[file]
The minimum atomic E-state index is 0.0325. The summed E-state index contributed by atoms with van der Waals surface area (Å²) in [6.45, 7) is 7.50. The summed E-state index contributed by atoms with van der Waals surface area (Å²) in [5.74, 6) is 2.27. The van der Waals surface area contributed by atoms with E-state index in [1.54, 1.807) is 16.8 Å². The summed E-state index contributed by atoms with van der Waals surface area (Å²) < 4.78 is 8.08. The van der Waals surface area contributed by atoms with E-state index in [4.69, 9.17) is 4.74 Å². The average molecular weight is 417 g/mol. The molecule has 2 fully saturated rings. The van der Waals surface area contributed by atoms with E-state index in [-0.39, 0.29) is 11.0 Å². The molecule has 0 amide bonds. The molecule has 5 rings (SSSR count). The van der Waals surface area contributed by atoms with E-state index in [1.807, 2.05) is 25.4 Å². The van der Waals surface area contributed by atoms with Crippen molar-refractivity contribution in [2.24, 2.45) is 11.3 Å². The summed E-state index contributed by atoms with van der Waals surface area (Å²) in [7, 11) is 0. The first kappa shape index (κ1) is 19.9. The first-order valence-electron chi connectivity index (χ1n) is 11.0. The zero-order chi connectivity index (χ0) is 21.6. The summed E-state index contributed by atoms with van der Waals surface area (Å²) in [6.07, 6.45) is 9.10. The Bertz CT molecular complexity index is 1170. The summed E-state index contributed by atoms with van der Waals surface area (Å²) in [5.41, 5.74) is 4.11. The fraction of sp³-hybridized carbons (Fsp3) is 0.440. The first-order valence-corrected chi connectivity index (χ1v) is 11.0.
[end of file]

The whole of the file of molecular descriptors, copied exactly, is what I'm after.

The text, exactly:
The minimum atomic E-state index is 0.0325. The summed E-state index contributed by atoms with van der Waals surface area (Å²) in [6.45, 7) is 7.50. The summed E-state index contributed by atoms with van der Waals surface area (Å²) in [5.74, 6) is 2.27. The van der Waals surface area contributed by atoms with E-state index in [1.54, 1.807) is 16.8 Å². The summed E-state index contributed by atoms with van der Waals surface area (Å²) < 4.78 is 8.08. The van der Waals surface area contributed by atoms with E-state index in [4.69, 9.17) is 4.74 Å². The average molecular weight is 417 g/mol. The molecule has 2 fully saturated rings. The van der Waals surface area contributed by atoms with E-state index in [-0.39, 0.29) is 11.0 Å². The molecule has 0 amide bonds. The molecule has 5 rings (SSSR count). The van der Waals surface area contributed by atoms with E-state index in [1.807, 2.05) is 25.4 Å². The van der Waals surface area contributed by atoms with Crippen molar-refractivity contribution in [2.24, 2.45) is 11.3 Å². The summed E-state index contributed by atoms with van der Waals surface area (Å²) in [7, 11) is 0. The first kappa shape index (κ1) is 19.9. The first-order valence-electron chi connectivity index (χ1n) is 11.0. The zero-order chi connectivity index (χ0) is 21.6. The summed E-state index contributed by atoms with van der Waals surface area (Å²) in [6.07, 6.45) is 9.10. The Bertz CT molecular complexity index is 1170. The summed E-state index contributed by atoms with van der Waals surface area (Å²) in [5.41, 5.74) is 4.11. The fraction of sp³-hybridized carbons (Fsp3) is 0.440. The first-order valence-corrected chi connectivity index (χ1v) is 11.0.